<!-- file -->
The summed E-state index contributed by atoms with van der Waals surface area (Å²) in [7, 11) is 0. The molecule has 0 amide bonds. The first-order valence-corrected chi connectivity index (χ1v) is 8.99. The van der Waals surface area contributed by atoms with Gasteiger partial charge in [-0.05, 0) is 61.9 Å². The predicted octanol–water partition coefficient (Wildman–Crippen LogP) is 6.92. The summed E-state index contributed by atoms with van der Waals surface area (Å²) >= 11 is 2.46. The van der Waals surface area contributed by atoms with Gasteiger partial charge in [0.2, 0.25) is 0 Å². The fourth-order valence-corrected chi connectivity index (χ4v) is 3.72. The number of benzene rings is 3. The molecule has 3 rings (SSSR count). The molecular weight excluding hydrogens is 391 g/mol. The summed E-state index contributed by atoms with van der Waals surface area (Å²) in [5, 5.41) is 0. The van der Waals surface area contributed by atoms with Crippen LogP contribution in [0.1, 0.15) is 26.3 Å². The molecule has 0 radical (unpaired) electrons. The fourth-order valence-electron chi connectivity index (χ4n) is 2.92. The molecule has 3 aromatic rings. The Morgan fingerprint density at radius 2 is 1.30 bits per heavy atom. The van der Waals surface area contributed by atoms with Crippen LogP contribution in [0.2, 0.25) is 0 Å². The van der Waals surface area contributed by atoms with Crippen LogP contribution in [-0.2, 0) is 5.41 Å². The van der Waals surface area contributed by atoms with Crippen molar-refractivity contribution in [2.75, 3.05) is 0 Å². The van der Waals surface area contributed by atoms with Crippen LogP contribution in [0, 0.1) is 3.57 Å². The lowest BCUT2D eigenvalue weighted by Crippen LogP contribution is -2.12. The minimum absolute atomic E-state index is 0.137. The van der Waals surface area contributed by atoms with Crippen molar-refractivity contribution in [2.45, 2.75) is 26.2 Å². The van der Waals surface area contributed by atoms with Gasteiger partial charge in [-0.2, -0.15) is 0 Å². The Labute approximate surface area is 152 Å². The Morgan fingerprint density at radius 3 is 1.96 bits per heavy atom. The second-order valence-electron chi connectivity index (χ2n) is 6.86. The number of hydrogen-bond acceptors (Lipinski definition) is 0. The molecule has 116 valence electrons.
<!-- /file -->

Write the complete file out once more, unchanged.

The summed E-state index contributed by atoms with van der Waals surface area (Å²) in [7, 11) is 0. The molecule has 0 amide bonds. The first-order valence-corrected chi connectivity index (χ1v) is 8.99. The van der Waals surface area contributed by atoms with Gasteiger partial charge in [-0.05, 0) is 61.9 Å². The predicted octanol–water partition coefficient (Wildman–Crippen LogP) is 6.92. The summed E-state index contributed by atoms with van der Waals surface area (Å²) >= 11 is 2.46. The van der Waals surface area contributed by atoms with Gasteiger partial charge in [0.2, 0.25) is 0 Å². The fourth-order valence-corrected chi connectivity index (χ4v) is 3.72. The number of benzene rings is 3. The molecule has 3 rings (SSSR count). The molecular weight excluding hydrogens is 391 g/mol. The summed E-state index contributed by atoms with van der Waals surface area (Å²) in [5, 5.41) is 0. The van der Waals surface area contributed by atoms with Crippen LogP contribution in [0.1, 0.15) is 26.3 Å². The molecule has 0 radical (unpaired) electrons. The fourth-order valence-electron chi connectivity index (χ4n) is 2.92. The molecule has 3 aromatic rings. The Morgan fingerprint density at radius 2 is 1.30 bits per heavy atom. The van der Waals surface area contributed by atoms with Crippen LogP contribution in [0.2, 0.25) is 0 Å². The van der Waals surface area contributed by atoms with Crippen LogP contribution in [-0.2, 0) is 5.41 Å². The van der Waals surface area contributed by atoms with Crippen molar-refractivity contribution in [2.75, 3.05) is 0 Å². The van der Waals surface area contributed by atoms with Crippen LogP contribution in [0, 0.1) is 3.57 Å². The lowest BCUT2D eigenvalue weighted by Crippen LogP contribution is -2.12. The minimum absolute atomic E-state index is 0.137. The van der Waals surface area contributed by atoms with Crippen molar-refractivity contribution in [2.45, 2.75) is 26.2 Å². The van der Waals surface area contributed by atoms with Gasteiger partial charge in [-0.2, -0.15) is 0 Å². The Labute approximate surface area is 152 Å². The Morgan fingerprint density at radius 3 is 1.96 bits per heavy atom. The second-order valence-electron chi connectivity index (χ2n) is 6.86. The number of hydrogen-bond acceptors (Lipinski definition) is 0. The molecule has 116 valence electrons.